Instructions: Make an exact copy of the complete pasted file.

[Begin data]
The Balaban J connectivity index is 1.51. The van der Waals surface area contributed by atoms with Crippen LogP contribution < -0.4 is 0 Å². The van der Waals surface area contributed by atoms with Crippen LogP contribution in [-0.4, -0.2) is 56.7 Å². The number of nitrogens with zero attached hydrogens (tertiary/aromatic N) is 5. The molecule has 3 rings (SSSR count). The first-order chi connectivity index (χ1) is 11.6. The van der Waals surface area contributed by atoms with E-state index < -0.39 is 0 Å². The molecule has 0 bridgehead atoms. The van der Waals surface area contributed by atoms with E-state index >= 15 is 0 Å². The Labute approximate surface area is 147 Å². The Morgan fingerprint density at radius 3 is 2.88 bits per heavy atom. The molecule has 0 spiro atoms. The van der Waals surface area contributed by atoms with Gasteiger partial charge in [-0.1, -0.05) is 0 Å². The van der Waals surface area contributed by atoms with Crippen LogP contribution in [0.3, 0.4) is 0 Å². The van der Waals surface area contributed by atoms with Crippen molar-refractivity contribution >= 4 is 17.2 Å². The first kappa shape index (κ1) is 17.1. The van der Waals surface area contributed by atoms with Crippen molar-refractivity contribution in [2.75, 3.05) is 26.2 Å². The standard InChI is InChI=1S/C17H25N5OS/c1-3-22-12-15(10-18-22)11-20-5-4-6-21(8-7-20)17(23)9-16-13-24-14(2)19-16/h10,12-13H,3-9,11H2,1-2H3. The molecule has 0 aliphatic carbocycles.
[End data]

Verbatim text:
The Balaban J connectivity index is 1.51. The van der Waals surface area contributed by atoms with Crippen LogP contribution < -0.4 is 0 Å². The van der Waals surface area contributed by atoms with Crippen LogP contribution in [-0.4, -0.2) is 56.7 Å². The number of nitrogens with zero attached hydrogens (tertiary/aromatic N) is 5. The molecule has 3 rings (SSSR count). The first-order chi connectivity index (χ1) is 11.6. The van der Waals surface area contributed by atoms with E-state index < -0.39 is 0 Å². The molecule has 0 bridgehead atoms. The van der Waals surface area contributed by atoms with E-state index >= 15 is 0 Å². The Labute approximate surface area is 147 Å². The Morgan fingerprint density at radius 3 is 2.88 bits per heavy atom. The molecule has 0 spiro atoms. The van der Waals surface area contributed by atoms with Gasteiger partial charge in [-0.1, -0.05) is 0 Å². The van der Waals surface area contributed by atoms with Crippen LogP contribution in [0.3, 0.4) is 0 Å². The van der Waals surface area contributed by atoms with Crippen molar-refractivity contribution >= 4 is 17.2 Å². The first kappa shape index (κ1) is 17.1. The van der Waals surface area contributed by atoms with Crippen molar-refractivity contribution in [2.75, 3.05) is 26.2 Å². The standard InChI is InChI=1S/C17H25N5OS/c1-3-22-12-15(10-18-22)11-20-5-4-6-21(8-7-20)17(23)9-16-13-24-14(2)19-16/h10,12-13H,3-9,11H2,1-2H3. The molecule has 0 aliphatic carbocycles.